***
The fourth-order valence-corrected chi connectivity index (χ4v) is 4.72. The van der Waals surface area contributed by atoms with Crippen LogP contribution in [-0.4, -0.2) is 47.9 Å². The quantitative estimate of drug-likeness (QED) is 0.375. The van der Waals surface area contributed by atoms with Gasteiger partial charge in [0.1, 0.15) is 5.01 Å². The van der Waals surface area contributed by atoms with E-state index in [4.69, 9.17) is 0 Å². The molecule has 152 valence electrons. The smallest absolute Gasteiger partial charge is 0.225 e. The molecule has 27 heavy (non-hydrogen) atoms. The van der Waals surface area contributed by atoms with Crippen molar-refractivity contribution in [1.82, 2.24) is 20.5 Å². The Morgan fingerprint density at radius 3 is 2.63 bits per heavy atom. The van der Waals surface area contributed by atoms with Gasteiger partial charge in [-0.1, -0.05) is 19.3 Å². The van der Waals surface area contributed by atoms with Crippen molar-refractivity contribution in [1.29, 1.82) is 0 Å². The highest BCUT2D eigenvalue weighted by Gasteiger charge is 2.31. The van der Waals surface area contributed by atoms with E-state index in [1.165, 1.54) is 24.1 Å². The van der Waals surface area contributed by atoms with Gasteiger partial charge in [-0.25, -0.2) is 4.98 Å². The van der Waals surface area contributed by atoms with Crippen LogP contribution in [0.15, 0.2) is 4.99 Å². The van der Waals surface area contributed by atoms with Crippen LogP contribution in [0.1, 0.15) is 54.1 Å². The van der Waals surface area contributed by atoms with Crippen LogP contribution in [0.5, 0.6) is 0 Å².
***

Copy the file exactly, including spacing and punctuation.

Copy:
The fourth-order valence-corrected chi connectivity index (χ4v) is 4.72. The van der Waals surface area contributed by atoms with Crippen LogP contribution in [-0.4, -0.2) is 47.9 Å². The quantitative estimate of drug-likeness (QED) is 0.375. The van der Waals surface area contributed by atoms with Gasteiger partial charge in [0.1, 0.15) is 5.01 Å². The van der Waals surface area contributed by atoms with E-state index in [4.69, 9.17) is 0 Å². The molecule has 152 valence electrons. The smallest absolute Gasteiger partial charge is 0.225 e. The molecule has 27 heavy (non-hydrogen) atoms. The van der Waals surface area contributed by atoms with Crippen molar-refractivity contribution in [1.82, 2.24) is 20.5 Å². The Morgan fingerprint density at radius 3 is 2.63 bits per heavy atom. The van der Waals surface area contributed by atoms with Gasteiger partial charge in [-0.1, -0.05) is 19.3 Å². The van der Waals surface area contributed by atoms with Crippen molar-refractivity contribution in [1.29, 1.82) is 0 Å². The highest BCUT2D eigenvalue weighted by Gasteiger charge is 2.31. The van der Waals surface area contributed by atoms with E-state index in [1.165, 1.54) is 24.1 Å². The van der Waals surface area contributed by atoms with Gasteiger partial charge in [-0.25, -0.2) is 4.98 Å². The van der Waals surface area contributed by atoms with Crippen LogP contribution in [0.15, 0.2) is 4.99 Å². The van der Waals surface area contributed by atoms with Crippen LogP contribution in [0.1, 0.15) is 54.1 Å². The van der Waals surface area contributed by atoms with Crippen LogP contribution in [0.5, 0.6) is 0 Å².